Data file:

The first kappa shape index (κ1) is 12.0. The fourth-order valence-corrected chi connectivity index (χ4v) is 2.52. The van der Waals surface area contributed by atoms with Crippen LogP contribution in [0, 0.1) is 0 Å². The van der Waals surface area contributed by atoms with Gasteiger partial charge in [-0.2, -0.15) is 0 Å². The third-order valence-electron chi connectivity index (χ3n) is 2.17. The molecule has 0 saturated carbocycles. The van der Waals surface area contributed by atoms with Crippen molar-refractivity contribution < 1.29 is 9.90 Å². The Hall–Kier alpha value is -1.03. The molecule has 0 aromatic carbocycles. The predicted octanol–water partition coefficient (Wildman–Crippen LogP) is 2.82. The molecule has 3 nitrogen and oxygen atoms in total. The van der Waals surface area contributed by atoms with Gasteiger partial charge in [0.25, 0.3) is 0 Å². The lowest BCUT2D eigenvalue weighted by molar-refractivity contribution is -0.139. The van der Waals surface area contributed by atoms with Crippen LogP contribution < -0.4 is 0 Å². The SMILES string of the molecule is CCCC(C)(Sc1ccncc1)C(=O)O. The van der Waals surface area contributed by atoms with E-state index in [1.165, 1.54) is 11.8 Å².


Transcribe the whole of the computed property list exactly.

The first kappa shape index (κ1) is 12.0. The fourth-order valence-corrected chi connectivity index (χ4v) is 2.52. The van der Waals surface area contributed by atoms with Crippen LogP contribution in [0, 0.1) is 0 Å². The van der Waals surface area contributed by atoms with Gasteiger partial charge in [-0.2, -0.15) is 0 Å². The third-order valence-electron chi connectivity index (χ3n) is 2.17. The molecule has 0 saturated carbocycles. The van der Waals surface area contributed by atoms with Crippen molar-refractivity contribution < 1.29 is 9.90 Å². The Hall–Kier alpha value is -1.03. The molecule has 0 aromatic carbocycles. The predicted octanol–water partition coefficient (Wildman–Crippen LogP) is 2.82. The molecule has 3 nitrogen and oxygen atoms in total. The van der Waals surface area contributed by atoms with Gasteiger partial charge in [0.25, 0.3) is 0 Å². The lowest BCUT2D eigenvalue weighted by molar-refractivity contribution is -0.139. The van der Waals surface area contributed by atoms with Crippen LogP contribution < -0.4 is 0 Å². The SMILES string of the molecule is CCCC(C)(Sc1ccncc1)C(=O)O. The van der Waals surface area contributed by atoms with E-state index in [1.165, 1.54) is 11.8 Å².